Lovebird's Family Couldn't Figure Out Why He Was Losing His Feathers
“To us, Blondie is a warrior.”
When a little lovebird named Blondie first came to live with the Escobar family in Venezuela, his name seemed perfectly fitting. Covered in bright yellow feathers, the curious bird would light up every room he entered.
But as Blondie grew, his namesake plumage began to fall out in clumps. His family couldn’t figure out why such a happy little bird was slowly going bald.
“He wasn’t flying like he used to, leading him to fall a lot,” Isabella Escobar, Blondie’s sister, told The Dodo. “I thought it was odd, but my parents said that he was just going through a phase.”
When Blondie’s feather loss spread from his legs and wings to his head, the Escobar family decided it was time to visit a vet. The doctor ruled out molting, diet and possible skin infections — settling on the explanation that Blondie was plucking out his own feathers.
“The doctor told us that he was stressed and that’s why he was losing a lot of feathers, but my mom and I didn’t believe it,” Escobar said. “He was losing feathers on his head and it is impossible for a bird to take feathers from his own head.”
Blondie’s family wanted to help him, but they were unsure of how. Then, one day, Escobar was scrolling through Instagram and spotted a bird who could have been Blondie’s twin: Rhea the naked bird.
Rhea had lost her feathers due to psittacine beak and feather disease (PBFD), a virus that can lead to permanent feather loss, an overgrown beak and a weak immune system.
While Rhea lived halfway across the globe, she helped the Escobars feel like Blondie was a little less alone. She also provided some much-need insight for how to care for their special needs bird and make him comfortable.
“We read every single article we could find about the disease on the internet because none of the veterinarians knew about the disease and didn’t know how to treat Blondie,” Escobar said. “Thanks to Rhea, we had an idea of how to properly take care of him. As his skin is really dry we use coconut oil or Vaseline to moisturize it, and we give him a lot of vitamins in his food.”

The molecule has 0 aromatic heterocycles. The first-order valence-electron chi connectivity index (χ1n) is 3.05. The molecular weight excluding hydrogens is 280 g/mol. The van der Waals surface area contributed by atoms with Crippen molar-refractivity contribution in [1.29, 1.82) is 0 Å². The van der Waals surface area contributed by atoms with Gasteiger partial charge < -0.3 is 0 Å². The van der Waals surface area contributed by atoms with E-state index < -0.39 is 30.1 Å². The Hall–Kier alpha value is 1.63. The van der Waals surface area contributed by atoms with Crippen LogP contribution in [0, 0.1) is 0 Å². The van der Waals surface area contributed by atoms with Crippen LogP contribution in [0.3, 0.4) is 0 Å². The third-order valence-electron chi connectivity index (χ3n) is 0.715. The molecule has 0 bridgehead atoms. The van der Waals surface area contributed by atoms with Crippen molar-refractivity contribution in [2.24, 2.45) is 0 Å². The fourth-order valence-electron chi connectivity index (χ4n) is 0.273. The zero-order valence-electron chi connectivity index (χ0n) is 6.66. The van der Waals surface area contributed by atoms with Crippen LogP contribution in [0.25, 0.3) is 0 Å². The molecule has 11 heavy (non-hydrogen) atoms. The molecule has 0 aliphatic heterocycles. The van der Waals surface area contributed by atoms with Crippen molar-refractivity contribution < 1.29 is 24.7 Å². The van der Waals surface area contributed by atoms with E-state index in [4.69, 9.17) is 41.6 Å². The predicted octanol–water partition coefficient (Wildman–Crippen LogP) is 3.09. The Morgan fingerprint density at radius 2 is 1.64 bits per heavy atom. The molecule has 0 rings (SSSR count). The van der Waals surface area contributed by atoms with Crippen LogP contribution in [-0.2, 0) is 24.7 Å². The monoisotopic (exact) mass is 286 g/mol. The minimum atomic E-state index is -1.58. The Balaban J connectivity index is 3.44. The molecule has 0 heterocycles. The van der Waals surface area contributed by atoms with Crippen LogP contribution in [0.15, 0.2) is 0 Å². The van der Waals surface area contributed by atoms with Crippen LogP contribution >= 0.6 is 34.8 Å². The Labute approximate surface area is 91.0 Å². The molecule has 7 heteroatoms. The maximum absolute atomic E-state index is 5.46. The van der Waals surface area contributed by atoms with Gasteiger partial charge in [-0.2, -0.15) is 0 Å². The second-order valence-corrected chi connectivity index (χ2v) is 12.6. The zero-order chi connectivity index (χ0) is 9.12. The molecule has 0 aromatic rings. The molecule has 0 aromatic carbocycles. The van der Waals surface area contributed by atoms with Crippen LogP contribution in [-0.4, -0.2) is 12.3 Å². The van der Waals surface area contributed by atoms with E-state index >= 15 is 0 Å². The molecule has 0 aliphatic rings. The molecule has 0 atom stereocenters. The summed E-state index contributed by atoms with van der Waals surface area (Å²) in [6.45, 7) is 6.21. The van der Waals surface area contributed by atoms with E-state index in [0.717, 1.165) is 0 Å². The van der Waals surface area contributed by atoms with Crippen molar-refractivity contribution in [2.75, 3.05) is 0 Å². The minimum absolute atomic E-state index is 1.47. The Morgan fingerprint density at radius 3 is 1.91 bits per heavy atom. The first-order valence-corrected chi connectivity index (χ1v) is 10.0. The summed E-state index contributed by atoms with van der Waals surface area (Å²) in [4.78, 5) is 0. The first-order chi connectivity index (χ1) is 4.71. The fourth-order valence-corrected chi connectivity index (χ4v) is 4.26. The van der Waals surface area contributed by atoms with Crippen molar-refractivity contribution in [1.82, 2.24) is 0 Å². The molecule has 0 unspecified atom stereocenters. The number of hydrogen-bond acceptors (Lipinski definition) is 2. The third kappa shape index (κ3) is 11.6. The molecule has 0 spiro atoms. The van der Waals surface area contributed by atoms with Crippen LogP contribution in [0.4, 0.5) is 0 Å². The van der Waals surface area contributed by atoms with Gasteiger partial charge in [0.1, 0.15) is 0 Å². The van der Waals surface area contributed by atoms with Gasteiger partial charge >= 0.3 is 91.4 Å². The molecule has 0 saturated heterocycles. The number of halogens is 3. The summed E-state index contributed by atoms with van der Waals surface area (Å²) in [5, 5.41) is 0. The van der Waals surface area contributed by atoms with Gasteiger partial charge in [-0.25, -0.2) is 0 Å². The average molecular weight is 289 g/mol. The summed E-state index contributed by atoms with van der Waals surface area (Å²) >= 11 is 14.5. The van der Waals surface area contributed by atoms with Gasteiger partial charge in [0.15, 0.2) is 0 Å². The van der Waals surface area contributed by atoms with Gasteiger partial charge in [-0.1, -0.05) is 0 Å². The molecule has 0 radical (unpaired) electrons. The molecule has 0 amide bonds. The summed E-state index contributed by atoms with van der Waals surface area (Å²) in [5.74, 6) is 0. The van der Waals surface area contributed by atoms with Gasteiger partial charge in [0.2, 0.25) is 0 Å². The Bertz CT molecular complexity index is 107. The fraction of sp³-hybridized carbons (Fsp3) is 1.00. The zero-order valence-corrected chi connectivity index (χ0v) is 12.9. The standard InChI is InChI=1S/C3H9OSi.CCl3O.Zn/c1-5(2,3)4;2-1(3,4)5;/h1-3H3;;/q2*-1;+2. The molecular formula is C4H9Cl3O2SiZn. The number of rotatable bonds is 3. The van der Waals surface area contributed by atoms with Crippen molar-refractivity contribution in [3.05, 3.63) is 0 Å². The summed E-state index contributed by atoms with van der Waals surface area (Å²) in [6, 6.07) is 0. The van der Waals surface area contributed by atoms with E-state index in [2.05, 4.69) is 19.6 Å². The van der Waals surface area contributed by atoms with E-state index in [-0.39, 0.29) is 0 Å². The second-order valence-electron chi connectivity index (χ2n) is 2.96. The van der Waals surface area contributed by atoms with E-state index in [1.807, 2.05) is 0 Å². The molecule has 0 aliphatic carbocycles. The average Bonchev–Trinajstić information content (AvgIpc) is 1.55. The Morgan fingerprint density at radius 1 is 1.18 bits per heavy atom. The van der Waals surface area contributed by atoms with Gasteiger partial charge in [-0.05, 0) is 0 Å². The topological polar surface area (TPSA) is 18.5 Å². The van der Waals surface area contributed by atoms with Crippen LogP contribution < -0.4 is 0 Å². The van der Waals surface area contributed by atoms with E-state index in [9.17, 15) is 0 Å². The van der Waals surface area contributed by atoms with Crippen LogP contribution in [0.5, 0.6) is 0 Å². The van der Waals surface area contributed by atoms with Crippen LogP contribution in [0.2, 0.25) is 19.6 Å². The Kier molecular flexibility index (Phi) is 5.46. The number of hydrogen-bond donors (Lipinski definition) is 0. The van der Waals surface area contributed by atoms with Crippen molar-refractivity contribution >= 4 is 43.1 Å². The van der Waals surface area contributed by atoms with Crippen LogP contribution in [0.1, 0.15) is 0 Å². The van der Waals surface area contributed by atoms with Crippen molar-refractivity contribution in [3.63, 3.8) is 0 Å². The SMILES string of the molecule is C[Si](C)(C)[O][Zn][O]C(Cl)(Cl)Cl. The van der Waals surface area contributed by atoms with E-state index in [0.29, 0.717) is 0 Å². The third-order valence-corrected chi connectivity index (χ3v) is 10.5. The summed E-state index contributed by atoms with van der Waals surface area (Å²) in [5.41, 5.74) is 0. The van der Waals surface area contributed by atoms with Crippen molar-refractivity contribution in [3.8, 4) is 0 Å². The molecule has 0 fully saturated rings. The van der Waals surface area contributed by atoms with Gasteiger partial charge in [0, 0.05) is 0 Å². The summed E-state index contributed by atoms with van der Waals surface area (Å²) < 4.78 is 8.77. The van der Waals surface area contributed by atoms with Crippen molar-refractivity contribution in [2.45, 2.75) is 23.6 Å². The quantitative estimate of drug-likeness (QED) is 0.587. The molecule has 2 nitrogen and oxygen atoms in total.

Watching Blondie lose his ability to fly was especially difficult for the Escobars. But they’ve worked to give the curious bird plenty of ways to entertain himself. “I feel like the worst thing that a bird can go through is to lose their feathers and for them not to realize it,” Escobar said. “It was one of the most heartbreaking things I’ve had to see. So I tried to entertain Blondie by showing him toys and other places around the house that he could go without using his wings and he totally loved them.”
Blondie occasionally gets cold, even in a warmer climate, but unlike Rhea, he refuses to wear clothes. After some trial and error, his family found an adorable work-around — stuffed animals. Now whenever the little bird is ready for a nap, he snuggles up inside one of his special stuffed toys.
Now over 3 years old, Blondie has grown accustomed to not having the same mobility he used to. He loves to be in the kitchen while his mom cooks, or sit with his sister while she does her homework. His family is using his social media presence to spread the word about PBFD, just like Rhea saved Blondie.
“To us, Blondie is a warrior who always lights our day every time we see him,” Escobar said. “He showed us that you should love with all of your heart every animal no matter their appearance.”